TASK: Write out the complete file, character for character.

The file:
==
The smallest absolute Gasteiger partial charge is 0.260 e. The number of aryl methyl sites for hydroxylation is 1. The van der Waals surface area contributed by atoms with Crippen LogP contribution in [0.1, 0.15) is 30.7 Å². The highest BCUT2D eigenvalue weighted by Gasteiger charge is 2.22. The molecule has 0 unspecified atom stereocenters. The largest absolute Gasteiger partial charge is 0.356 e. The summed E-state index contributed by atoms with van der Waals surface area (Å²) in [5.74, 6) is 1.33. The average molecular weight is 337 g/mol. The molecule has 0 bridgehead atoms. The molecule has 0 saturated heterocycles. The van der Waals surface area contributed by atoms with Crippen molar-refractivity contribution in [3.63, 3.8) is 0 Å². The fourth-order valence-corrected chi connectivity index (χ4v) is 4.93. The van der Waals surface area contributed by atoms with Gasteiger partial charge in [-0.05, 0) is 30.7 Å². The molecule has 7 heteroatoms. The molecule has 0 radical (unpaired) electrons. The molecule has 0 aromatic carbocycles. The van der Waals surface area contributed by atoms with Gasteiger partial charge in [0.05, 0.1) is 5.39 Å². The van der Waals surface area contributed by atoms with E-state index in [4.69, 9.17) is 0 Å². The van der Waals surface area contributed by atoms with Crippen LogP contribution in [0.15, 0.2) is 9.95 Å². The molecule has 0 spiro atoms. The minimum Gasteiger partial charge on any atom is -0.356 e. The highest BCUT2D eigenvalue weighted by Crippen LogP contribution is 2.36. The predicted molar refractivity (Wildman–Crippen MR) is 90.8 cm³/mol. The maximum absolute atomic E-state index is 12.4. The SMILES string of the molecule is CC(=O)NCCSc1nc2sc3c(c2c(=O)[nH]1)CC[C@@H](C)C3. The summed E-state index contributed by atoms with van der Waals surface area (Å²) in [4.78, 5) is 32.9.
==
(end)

The smallest absolute Gasteiger partial charge is 0.260 e. The number of aryl methyl sites for hydroxylation is 1. The van der Waals surface area contributed by atoms with Crippen LogP contribution in [0.1, 0.15) is 30.7 Å². The highest BCUT2D eigenvalue weighted by Gasteiger charge is 2.22. The molecule has 0 unspecified atom stereocenters. The largest absolute Gasteiger partial charge is 0.356 e. The summed E-state index contributed by atoms with van der Waals surface area (Å²) in [5.74, 6) is 1.33. The average molecular weight is 337 g/mol. The molecule has 0 bridgehead atoms. The molecule has 0 saturated heterocycles. The van der Waals surface area contributed by atoms with Crippen molar-refractivity contribution in [3.63, 3.8) is 0 Å². The fourth-order valence-corrected chi connectivity index (χ4v) is 4.93. The van der Waals surface area contributed by atoms with Gasteiger partial charge in [-0.05, 0) is 30.7 Å². The molecule has 7 heteroatoms. The molecule has 0 radical (unpaired) electrons. The molecule has 0 aromatic carbocycles. The van der Waals surface area contributed by atoms with Gasteiger partial charge in [0.05, 0.1) is 5.39 Å². The van der Waals surface area contributed by atoms with E-state index in [4.69, 9.17) is 0 Å². The van der Waals surface area contributed by atoms with Crippen LogP contribution in [0.15, 0.2) is 9.95 Å². The molecule has 0 spiro atoms. The minimum Gasteiger partial charge on any atom is -0.356 e. The highest BCUT2D eigenvalue weighted by Crippen LogP contribution is 2.36. The predicted molar refractivity (Wildman–Crippen MR) is 90.8 cm³/mol. The maximum absolute atomic E-state index is 12.4. The SMILES string of the molecule is CC(=O)NCCSc1nc2sc3c(c2c(=O)[nH]1)CC[C@@H](C)C3. The summed E-state index contributed by atoms with van der Waals surface area (Å²) in [4.78, 5) is 32.9.